The 240Z’s performance was impressive for its time with the ability to go from 0-60 mph in just 7.8 seconds and a top speed of around 125 mph. Its styling, combined with its affordability and performance, made it a popular choice for those looking for a high-quality sports car experience. The example being offered by Worldwide Auctioneers benefits from a mechanical and cosmetic refurbishing completed in 2018 and presents very nicely in Fire Red paint.

Photographs of the restoration are included with the car as well as a set of aluminum rear drums and front and rear lip spoiler. Although the 240Z isn’t the fastest example of a Z car, they’ve been very popular in the market in recent years. An example in good condition, a 2 on our scale, can be expected to bring as much as $60,000 at auction.

The De Tomaso Pantera GT5-S is a remarkable example of Italian automotive craftsmanship combined with American muscle. Produced between 1971 and 1992, the Pantera, which means “Panther” in Italian, was the most popular model from De Tomaso with over 7,000 units made.

The GT5-S variant, introduced in the mid-1980s, featured significant design enhancements over its predecessors. Notably, it had single-piece flared steel fenders and a smaller steel front air dam, distinguishing it from the GT5’s bolted-on fiberglass flares. The ‘S’ in GT5-S stands for “steel,” indicating these material changes. This model maintained the mid-engine layout and was powered by a potent Ford Cleveland V8 engine, known for its robust performance. The GT5-S represented a blend of sleek European styling and raw American power, making it a coveted classic among car enthusiasts today.

The one being offered by Worldwide Auctioneers is one of three that were delivered new to Carroll Shelby and is documented by factory paperwork and a variety of other documents. It benefits from a restoration that was finished in 2021 and is one of only 40 examples produced for the US market from 1986 through 1991.

We saw a similar example sell for $250,000 in Monterey last year and the Shelby-related provenance of this one should carry through to the bidding this weekend. This was previously bid to $230,000 at a Mecum auction a couple years ago, but with the recent sale in Monterey the seller of this Pantera GT5-S should consider that the lowest acceptable price.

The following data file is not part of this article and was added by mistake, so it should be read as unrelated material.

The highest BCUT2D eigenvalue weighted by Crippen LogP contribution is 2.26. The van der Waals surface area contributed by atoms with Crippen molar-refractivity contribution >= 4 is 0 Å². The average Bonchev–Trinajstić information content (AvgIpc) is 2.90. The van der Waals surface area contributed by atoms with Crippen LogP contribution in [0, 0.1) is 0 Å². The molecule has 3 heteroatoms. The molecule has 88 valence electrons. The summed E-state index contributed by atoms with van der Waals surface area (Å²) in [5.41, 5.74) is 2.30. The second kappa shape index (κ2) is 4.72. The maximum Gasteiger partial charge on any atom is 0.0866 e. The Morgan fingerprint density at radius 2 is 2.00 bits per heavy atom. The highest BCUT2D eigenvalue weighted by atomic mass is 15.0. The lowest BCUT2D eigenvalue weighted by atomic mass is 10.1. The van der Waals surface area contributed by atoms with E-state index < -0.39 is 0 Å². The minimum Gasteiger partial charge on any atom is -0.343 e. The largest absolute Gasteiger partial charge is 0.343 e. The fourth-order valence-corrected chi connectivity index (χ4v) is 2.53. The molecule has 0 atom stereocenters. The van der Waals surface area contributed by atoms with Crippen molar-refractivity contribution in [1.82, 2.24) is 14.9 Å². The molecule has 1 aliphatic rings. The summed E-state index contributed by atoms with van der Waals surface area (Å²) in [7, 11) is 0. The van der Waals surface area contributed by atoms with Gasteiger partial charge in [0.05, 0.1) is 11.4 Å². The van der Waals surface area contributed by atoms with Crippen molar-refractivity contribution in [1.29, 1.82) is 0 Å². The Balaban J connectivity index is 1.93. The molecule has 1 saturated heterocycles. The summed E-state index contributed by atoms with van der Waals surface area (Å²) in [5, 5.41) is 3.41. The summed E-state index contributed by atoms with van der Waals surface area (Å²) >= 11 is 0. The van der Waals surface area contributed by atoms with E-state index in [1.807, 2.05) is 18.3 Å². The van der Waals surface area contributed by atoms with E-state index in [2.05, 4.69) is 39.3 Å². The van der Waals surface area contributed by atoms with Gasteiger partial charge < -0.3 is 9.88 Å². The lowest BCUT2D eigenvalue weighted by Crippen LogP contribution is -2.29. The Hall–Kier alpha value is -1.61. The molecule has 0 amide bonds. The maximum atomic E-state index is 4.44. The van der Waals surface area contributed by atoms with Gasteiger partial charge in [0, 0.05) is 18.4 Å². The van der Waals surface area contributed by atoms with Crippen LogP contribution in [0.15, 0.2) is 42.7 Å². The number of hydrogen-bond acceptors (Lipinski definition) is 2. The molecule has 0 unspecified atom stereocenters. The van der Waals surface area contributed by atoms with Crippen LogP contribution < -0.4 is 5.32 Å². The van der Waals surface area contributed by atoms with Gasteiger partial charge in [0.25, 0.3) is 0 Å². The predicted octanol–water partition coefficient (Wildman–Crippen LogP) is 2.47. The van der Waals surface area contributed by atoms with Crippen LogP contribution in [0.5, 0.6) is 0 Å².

The 1969 Mercedes-Benz 280SL Roadster, also known as the “Pagoda” due to its distinctive concave hardtop design exudes elegance and sophistication. It’s renowned for its sleek lines and refined engineering, featuring an inline 6-cylinder engine with mechanical fuel injection, which was fairly advanced for its time.

The 280SL was part of the W113 series and is enjoyed by collectors thanks to its balance of performance and style, with a well-tuned suspension, powerful brakes, and radial tires contributing to its impressive handling capabilities.

The example being offered by Worldwide Auctioneers shows just 57,052 miles since it was new and comes from a single-family ownership dating back to 1981. It includes both the soft top and the removable hardtop and is finished in a classic silver with a red interior.

We don’t expect this to bring the same price as one freshly restored to a concours-level condition, but the Pagoda roof cars have been increasingly popular in the past five years. Considering the low mileage and well-documented ownership history, this should be able to sell for around $125,000.